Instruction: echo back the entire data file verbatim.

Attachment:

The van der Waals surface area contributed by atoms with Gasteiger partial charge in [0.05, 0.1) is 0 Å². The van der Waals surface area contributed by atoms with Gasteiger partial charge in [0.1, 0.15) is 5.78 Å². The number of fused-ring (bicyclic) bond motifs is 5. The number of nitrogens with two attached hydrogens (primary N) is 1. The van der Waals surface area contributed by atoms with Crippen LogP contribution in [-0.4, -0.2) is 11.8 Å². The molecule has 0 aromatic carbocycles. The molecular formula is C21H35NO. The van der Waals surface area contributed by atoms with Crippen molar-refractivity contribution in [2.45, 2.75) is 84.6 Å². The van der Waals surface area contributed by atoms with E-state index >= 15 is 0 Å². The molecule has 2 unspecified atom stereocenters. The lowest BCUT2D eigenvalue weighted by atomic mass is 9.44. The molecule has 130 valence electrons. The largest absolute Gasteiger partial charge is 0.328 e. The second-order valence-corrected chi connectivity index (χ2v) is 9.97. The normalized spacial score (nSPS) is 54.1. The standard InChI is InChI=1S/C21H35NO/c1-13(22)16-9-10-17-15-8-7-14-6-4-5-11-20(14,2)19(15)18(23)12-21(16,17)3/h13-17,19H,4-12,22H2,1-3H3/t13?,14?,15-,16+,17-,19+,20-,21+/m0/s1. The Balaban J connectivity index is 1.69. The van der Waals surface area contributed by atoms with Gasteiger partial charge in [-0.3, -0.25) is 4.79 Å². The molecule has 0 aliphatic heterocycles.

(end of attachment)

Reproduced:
The van der Waals surface area contributed by atoms with Gasteiger partial charge in [0.05, 0.1) is 0 Å². The van der Waals surface area contributed by atoms with Gasteiger partial charge in [0.1, 0.15) is 5.78 Å². The number of fused-ring (bicyclic) bond motifs is 5. The number of nitrogens with two attached hydrogens (primary N) is 1. The van der Waals surface area contributed by atoms with Crippen LogP contribution in [-0.4, -0.2) is 11.8 Å². The molecule has 0 aromatic carbocycles. The molecular formula is C21H35NO. The van der Waals surface area contributed by atoms with Crippen molar-refractivity contribution in [2.45, 2.75) is 84.6 Å². The van der Waals surface area contributed by atoms with E-state index >= 15 is 0 Å². The molecule has 2 unspecified atom stereocenters. The lowest BCUT2D eigenvalue weighted by atomic mass is 9.44. The molecule has 130 valence electrons. The largest absolute Gasteiger partial charge is 0.328 e. The second-order valence-corrected chi connectivity index (χ2v) is 9.97. The normalized spacial score (nSPS) is 54.1. The standard InChI is InChI=1S/C21H35NO/c1-13(22)16-9-10-17-15-8-7-14-6-4-5-11-20(14,2)19(15)18(23)12-21(16,17)3/h13-17,19H,4-12,22H2,1-3H3/t13?,14?,15-,16+,17-,19+,20-,21+/m0/s1. The Balaban J connectivity index is 1.69. The van der Waals surface area contributed by atoms with Gasteiger partial charge in [-0.3, -0.25) is 4.79 Å². The molecule has 0 aliphatic heterocycles.